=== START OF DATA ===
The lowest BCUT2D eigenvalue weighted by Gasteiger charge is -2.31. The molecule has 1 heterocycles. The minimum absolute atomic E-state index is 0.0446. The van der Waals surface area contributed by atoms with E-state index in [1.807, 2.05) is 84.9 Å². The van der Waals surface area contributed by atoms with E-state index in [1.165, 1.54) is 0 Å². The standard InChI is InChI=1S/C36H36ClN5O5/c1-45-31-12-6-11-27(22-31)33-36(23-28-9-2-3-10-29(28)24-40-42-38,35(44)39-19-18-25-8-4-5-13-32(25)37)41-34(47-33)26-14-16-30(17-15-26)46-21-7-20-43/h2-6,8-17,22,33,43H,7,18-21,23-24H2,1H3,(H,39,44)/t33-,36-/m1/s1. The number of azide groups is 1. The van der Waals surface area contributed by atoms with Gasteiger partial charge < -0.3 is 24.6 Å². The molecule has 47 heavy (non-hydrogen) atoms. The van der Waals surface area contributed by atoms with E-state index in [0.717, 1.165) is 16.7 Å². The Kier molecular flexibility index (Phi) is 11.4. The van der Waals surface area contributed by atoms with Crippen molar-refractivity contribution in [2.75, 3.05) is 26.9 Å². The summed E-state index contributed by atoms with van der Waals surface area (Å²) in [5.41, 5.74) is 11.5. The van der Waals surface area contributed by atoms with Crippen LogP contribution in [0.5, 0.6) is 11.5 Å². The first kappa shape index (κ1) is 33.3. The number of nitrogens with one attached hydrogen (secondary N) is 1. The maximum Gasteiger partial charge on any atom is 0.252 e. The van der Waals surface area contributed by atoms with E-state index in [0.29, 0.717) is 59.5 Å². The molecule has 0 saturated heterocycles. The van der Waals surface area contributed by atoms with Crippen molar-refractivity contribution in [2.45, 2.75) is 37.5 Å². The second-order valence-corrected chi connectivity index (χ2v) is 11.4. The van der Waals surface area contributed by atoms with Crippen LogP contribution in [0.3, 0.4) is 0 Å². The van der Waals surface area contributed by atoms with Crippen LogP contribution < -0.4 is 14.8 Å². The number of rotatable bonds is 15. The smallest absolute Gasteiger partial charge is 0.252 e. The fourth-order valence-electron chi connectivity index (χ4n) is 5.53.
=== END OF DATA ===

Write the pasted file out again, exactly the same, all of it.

The lowest BCUT2D eigenvalue weighted by Gasteiger charge is -2.31. The molecule has 1 heterocycles. The minimum absolute atomic E-state index is 0.0446. The van der Waals surface area contributed by atoms with E-state index in [1.807, 2.05) is 84.9 Å². The van der Waals surface area contributed by atoms with E-state index in [1.165, 1.54) is 0 Å². The standard InChI is InChI=1S/C36H36ClN5O5/c1-45-31-12-6-11-27(22-31)33-36(23-28-9-2-3-10-29(28)24-40-42-38,35(44)39-19-18-25-8-4-5-13-32(25)37)41-34(47-33)26-14-16-30(17-15-26)46-21-7-20-43/h2-6,8-17,22,33,43H,7,18-21,23-24H2,1H3,(H,39,44)/t33-,36-/m1/s1. The number of azide groups is 1. The van der Waals surface area contributed by atoms with Gasteiger partial charge < -0.3 is 24.6 Å². The molecule has 47 heavy (non-hydrogen) atoms. The van der Waals surface area contributed by atoms with E-state index in [0.717, 1.165) is 16.7 Å². The Kier molecular flexibility index (Phi) is 11.4. The van der Waals surface area contributed by atoms with Crippen molar-refractivity contribution in [2.75, 3.05) is 26.9 Å². The summed E-state index contributed by atoms with van der Waals surface area (Å²) in [5.41, 5.74) is 11.5. The van der Waals surface area contributed by atoms with Crippen LogP contribution in [0.5, 0.6) is 11.5 Å². The first kappa shape index (κ1) is 33.3. The number of nitrogens with one attached hydrogen (secondary N) is 1. The maximum Gasteiger partial charge on any atom is 0.252 e. The van der Waals surface area contributed by atoms with E-state index in [0.29, 0.717) is 59.5 Å². The molecule has 0 saturated heterocycles. The van der Waals surface area contributed by atoms with Crippen molar-refractivity contribution in [2.45, 2.75) is 37.5 Å². The second-order valence-corrected chi connectivity index (χ2v) is 11.4. The van der Waals surface area contributed by atoms with Crippen LogP contribution in [0.3, 0.4) is 0 Å². The van der Waals surface area contributed by atoms with Crippen LogP contribution < -0.4 is 14.8 Å². The number of rotatable bonds is 15. The smallest absolute Gasteiger partial charge is 0.252 e. The fourth-order valence-electron chi connectivity index (χ4n) is 5.53.